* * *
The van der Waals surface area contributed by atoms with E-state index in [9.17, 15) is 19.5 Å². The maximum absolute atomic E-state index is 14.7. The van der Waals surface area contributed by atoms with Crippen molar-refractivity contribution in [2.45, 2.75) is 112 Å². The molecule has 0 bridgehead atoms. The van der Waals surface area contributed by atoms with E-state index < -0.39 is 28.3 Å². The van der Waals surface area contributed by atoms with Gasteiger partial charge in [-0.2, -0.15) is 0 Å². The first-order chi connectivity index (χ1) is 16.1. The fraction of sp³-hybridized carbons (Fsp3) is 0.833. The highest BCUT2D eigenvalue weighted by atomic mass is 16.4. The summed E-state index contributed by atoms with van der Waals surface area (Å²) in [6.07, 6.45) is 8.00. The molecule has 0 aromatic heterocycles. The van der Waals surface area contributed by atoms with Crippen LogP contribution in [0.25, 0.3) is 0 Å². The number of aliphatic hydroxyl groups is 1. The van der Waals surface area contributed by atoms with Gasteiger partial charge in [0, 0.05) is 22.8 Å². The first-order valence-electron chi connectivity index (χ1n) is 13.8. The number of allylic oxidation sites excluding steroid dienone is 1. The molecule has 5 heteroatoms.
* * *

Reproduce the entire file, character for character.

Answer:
The van der Waals surface area contributed by atoms with E-state index in [9.17, 15) is 19.5 Å². The maximum absolute atomic E-state index is 14.7. The van der Waals surface area contributed by atoms with Crippen molar-refractivity contribution in [2.45, 2.75) is 112 Å². The molecule has 0 bridgehead atoms. The van der Waals surface area contributed by atoms with E-state index < -0.39 is 28.3 Å². The van der Waals surface area contributed by atoms with Gasteiger partial charge in [-0.2, -0.15) is 0 Å². The first-order chi connectivity index (χ1) is 16.1. The fraction of sp³-hybridized carbons (Fsp3) is 0.833. The highest BCUT2D eigenvalue weighted by atomic mass is 16.4. The summed E-state index contributed by atoms with van der Waals surface area (Å²) in [6.07, 6.45) is 8.00. The molecule has 0 aromatic heterocycles. The van der Waals surface area contributed by atoms with Crippen LogP contribution in [0.25, 0.3) is 0 Å². The number of aliphatic hydroxyl groups is 1. The van der Waals surface area contributed by atoms with Gasteiger partial charge in [0, 0.05) is 22.8 Å². The first-order valence-electron chi connectivity index (χ1n) is 13.8. The number of allylic oxidation sites excluding steroid dienone is 1. The molecule has 5 heteroatoms.